Since 1980, more than three million refugees from around the world have resettled in the United States. Wyoming is the only state in the country to not participate in a refugee resettlement program, meaning those seeking a new home cannot be directly settled in the state's borders.
Wyoming Public Radio's Catherine Wheeler spoke with University of Wyoming Assistant Law Professor Jerry Fowler, who is also the supervisor of the UW Law School's International Human Rights Clinic, about the impact this can have on our state.
Catherine Wheeler: First to start, what is the definition of a refugee? What kinds of requirements do people have to meet to be classified as a refugee?
Jerry Fowler: Legally, a refugee is someone who has fled their home country because of a well-founded fear of persecution, based on their race, or their religion, or their political views, or their ethnicity, or their membership in a particular social group. In the U.S. system, the resettlement of refugees is the resettlement of people who are overseas who have fled their country because of this well-founded fear. And every year, the United States government sets an overall cap on refugee admissions, which for the year we're in now is 15,000.
And there's a very extensive vetting process done by the federal government, as to whether someone is a refugee, and then whether they're otherwise qualified to come into the United States, which means they don't have a criminal background and not a security risk, they don't have health problems, etc, etc. And then, once the decision is made by the federal government to admit them to the United States, they're resettled in particular communities. And that's spread out over the whole United States, except for Wyoming. Wyoming is actually the only state in the union that doesn't accept refugees.
CW: What does that mean? I know that we don't formally participate in a refugee resettlement program, but does that mean no refugees can come to Wyoming?
JF: Well, that means they don't get resettled into Wyoming when they come directly from overseas. Now, once a refugee gets resettled, they create a life in the United States and, you know, like anyone else who's living in the United States, they can move around. So there are definitely people in Wyoming who came to the United States originally as refugees, but they weren't formally resettled originally into Wyoming.
CW: What's the recent history of this issue? Have non-profit groups or lawmakers attempted to get something like this here?
JF: A the number of years ago, there were steps taken to create a refugee resettlement center in Wyoming under Gov. Mead. And he originally notified the federal government that Wyoming was looking into it, and then it became controversial, and basically, the effort kind of faded away.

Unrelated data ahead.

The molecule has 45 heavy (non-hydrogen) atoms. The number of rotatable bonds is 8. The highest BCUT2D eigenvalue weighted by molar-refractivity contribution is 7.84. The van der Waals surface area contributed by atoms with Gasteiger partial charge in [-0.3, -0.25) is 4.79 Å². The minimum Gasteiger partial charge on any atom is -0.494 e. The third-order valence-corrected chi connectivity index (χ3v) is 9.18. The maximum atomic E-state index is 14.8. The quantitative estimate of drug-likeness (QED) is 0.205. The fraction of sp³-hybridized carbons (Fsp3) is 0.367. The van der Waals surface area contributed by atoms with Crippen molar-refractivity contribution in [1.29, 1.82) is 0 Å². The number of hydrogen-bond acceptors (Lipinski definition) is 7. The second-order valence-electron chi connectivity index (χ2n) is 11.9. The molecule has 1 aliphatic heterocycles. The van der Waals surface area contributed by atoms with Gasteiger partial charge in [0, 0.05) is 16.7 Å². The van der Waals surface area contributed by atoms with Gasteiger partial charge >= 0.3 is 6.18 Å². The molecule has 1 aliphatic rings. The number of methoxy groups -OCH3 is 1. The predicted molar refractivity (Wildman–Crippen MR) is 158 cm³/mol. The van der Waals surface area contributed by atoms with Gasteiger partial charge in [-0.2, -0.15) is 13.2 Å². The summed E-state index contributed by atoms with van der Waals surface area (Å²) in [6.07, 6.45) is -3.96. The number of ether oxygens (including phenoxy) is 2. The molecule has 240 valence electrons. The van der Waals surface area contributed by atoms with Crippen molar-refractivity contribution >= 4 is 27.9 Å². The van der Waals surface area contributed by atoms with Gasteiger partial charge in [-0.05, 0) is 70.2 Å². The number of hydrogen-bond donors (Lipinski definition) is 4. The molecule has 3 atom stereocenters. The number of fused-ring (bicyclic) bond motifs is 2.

CW: In your opinion, what are the practical effects of Wyoming not participating in this program? Does it take things away from residents of the state or opportunities away from people that are coming to this country?
JF: That's in some ways a difficult question to answer. Wyoming is a state with a relatively small population. And so if Wyoming accepted refugees, it wouldn't accept that many, because they're spread out over the whole country. And the fact is that other states can pick up the flack of Wyoming not accepting refugees. There are two harms, really. One is that, you know, welcoming refugees is a way to share the good fortune that we have as a country, with people who have suffered one of the most unfortunate things you can imagine, which is being driven from their homes. And we as a country do that, but Wyoming doesn't participate in that. So Wyoming is not helping out in the way that other states are. It does kind of portray an image of Wyoming as not being a welcoming place, which I don't think is an accurate image.
But if that image is portrayed that could discourage other people from coming to Wyoming. And then the second harm, I think, is just, we're depriving ourselves of the benefit of new people coming in, usually people who are very oriented towards succeeding, who have a lot of energy, who often end up in our country as a whole being very successful. And it doesn't really make sense for us as a state not to want people who come here who are looking to build a better life. I mean, that's what most of the people who came to Wyoming in the 125 years have been coming for, and refugees are no different in that regard. And why would we not want to welcome a population relatively small in number, but eager to succeed?